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ORIGINAL ARTICLE
Year : 2016  |  Volume : 32  |  Issue : 1  |  Page : 49-52

The relationship between the electrical stapedial muscle reflex threshold and electrical and behavioral measures in cochlear implant patients


Audiology Unit, ORL Department, Alexandria Faculty of Medicine, Alexandria University, Alexandria, Egypt

Correspondence Address:
Samir Asal
182 Omar Lofty Street Sporting Tram Station, Alexandria 21111
Egypt
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Source of Support: None, Conflict of Interest: None


DOI: 10.4103/1012-5574.175848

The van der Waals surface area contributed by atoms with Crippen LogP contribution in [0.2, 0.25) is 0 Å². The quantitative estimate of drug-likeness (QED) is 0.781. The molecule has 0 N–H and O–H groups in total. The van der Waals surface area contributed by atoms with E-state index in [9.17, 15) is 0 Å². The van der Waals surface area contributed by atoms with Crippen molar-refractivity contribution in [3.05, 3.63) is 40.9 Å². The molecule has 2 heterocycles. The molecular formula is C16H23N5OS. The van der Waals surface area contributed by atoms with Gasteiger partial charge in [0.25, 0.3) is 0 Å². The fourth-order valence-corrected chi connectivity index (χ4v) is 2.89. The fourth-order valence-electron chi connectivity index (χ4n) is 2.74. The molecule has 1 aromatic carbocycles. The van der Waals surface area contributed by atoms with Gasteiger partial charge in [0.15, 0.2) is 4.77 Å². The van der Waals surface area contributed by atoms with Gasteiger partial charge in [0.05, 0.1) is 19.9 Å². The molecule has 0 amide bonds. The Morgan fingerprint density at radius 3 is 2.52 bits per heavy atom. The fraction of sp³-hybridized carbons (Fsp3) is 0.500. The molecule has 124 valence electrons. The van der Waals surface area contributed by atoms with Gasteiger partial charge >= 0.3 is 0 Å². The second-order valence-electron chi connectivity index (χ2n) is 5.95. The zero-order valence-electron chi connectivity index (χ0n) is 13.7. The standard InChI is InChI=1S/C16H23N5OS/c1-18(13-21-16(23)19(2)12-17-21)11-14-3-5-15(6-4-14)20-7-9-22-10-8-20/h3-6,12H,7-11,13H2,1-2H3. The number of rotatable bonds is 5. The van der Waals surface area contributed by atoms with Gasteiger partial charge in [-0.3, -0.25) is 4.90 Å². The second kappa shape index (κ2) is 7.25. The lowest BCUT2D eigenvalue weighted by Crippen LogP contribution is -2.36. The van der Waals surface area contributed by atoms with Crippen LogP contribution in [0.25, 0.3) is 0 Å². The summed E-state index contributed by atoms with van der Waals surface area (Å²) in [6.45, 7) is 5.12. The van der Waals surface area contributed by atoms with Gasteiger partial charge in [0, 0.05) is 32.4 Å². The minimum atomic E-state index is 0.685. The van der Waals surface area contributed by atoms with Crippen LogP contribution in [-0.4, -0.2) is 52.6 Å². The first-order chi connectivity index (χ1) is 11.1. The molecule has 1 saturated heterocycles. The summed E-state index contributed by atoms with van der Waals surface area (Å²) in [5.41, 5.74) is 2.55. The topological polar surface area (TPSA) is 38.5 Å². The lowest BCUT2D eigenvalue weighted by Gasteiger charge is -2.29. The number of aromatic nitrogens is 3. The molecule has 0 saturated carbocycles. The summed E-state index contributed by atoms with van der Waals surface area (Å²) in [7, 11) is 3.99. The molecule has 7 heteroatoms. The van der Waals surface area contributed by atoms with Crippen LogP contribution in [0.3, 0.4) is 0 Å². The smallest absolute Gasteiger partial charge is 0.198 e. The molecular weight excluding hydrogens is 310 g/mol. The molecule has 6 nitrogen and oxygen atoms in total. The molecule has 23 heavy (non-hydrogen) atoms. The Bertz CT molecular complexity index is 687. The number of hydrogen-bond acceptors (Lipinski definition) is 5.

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Programming of multichannel cochlear implants (CIs) requires subjective responses to a series of sophisticated psychophysical percepts. It is often difficult for young prelinguistically deaf children to provide adequate responses for device fitting. This is especially true in setting levels of maximum comfortable loudness, whereby failure to indicate growth of loudness may result in elevation of stimulus levels to the threshold of pain. The acoustic or stapedial muscle reflex has been used previously to provide objective confirmation of acoustic stimulation, and there have been attempts to use the reflex in hearing-aid fitting. It has also been suggested that electrically elicited middle-ear muscle reflexes [electrically evoked stapedial reflex threshold (ESRT)] may have applicability in confirming and quantifying electrical stimulation through a CI. To assess the relationship between ESRT characteristics and levels of loudness perception with CIs, determine the reliability of the response, and investigate the potential use of ESRT in CI programming, 26 prelinguistically deafened CI users were evaluated. Reflexes have also been attempted on 312 electrodes, with responses present in 213 (68.3%). Comfort levels predicted by subjective judgments were highly correlated with the ESRT in individuals with CI. ESRT provides an objective, accurate, and rapid method of estimating maximum comfortable loudness levels, which may be useful in the initial programming of young implant recipients.


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